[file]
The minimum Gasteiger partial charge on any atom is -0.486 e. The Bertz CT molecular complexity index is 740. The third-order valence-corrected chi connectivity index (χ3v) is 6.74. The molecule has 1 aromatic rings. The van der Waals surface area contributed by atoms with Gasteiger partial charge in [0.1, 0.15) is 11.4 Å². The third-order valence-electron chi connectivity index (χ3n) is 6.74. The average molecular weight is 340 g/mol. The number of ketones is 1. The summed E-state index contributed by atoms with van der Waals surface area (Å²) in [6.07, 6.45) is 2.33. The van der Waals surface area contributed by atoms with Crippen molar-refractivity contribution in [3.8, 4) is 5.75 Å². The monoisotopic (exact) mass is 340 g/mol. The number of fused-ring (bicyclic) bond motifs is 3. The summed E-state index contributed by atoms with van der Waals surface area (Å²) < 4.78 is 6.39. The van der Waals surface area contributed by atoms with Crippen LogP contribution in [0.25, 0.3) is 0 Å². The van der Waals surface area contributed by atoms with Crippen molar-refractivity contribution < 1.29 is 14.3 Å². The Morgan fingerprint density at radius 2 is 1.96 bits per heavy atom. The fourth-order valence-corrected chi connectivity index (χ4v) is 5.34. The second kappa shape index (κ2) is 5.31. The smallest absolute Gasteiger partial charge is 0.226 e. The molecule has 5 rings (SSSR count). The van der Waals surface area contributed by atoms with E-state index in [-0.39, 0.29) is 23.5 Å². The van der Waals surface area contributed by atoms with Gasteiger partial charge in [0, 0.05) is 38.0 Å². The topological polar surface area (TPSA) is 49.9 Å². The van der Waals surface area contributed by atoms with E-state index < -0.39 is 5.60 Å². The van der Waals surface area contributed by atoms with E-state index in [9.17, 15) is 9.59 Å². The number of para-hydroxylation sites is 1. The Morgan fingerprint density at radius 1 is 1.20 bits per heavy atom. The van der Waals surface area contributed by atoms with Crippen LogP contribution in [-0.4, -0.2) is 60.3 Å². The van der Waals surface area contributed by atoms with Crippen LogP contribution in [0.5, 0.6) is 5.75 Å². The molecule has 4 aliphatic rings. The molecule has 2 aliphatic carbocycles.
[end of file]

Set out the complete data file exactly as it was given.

The minimum Gasteiger partial charge on any atom is -0.486 e. The Bertz CT molecular complexity index is 740. The third-order valence-corrected chi connectivity index (χ3v) is 6.74. The molecule has 1 aromatic rings. The van der Waals surface area contributed by atoms with Gasteiger partial charge in [0.1, 0.15) is 11.4 Å². The third-order valence-electron chi connectivity index (χ3n) is 6.74. The average molecular weight is 340 g/mol. The number of ketones is 1. The summed E-state index contributed by atoms with van der Waals surface area (Å²) in [6.07, 6.45) is 2.33. The van der Waals surface area contributed by atoms with Crippen molar-refractivity contribution in [3.8, 4) is 5.75 Å². The monoisotopic (exact) mass is 340 g/mol. The number of fused-ring (bicyclic) bond motifs is 3. The summed E-state index contributed by atoms with van der Waals surface area (Å²) < 4.78 is 6.39. The van der Waals surface area contributed by atoms with Crippen LogP contribution in [0.25, 0.3) is 0 Å². The van der Waals surface area contributed by atoms with Crippen molar-refractivity contribution < 1.29 is 14.3 Å². The Morgan fingerprint density at radius 2 is 1.96 bits per heavy atom. The fourth-order valence-corrected chi connectivity index (χ4v) is 5.34. The second kappa shape index (κ2) is 5.31. The smallest absolute Gasteiger partial charge is 0.226 e. The molecule has 5 rings (SSSR count). The van der Waals surface area contributed by atoms with E-state index in [-0.39, 0.29) is 23.5 Å². The van der Waals surface area contributed by atoms with Gasteiger partial charge in [0, 0.05) is 38.0 Å². The topological polar surface area (TPSA) is 49.9 Å². The van der Waals surface area contributed by atoms with E-state index < -0.39 is 5.60 Å². The van der Waals surface area contributed by atoms with E-state index in [9.17, 15) is 9.59 Å². The number of para-hydroxylation sites is 1. The Morgan fingerprint density at radius 1 is 1.20 bits per heavy atom. The van der Waals surface area contributed by atoms with Crippen LogP contribution in [-0.4, -0.2) is 60.3 Å². The van der Waals surface area contributed by atoms with Crippen LogP contribution in [0.5, 0.6) is 5.75 Å². The molecule has 4 aliphatic rings. The molecule has 2 aliphatic carbocycles.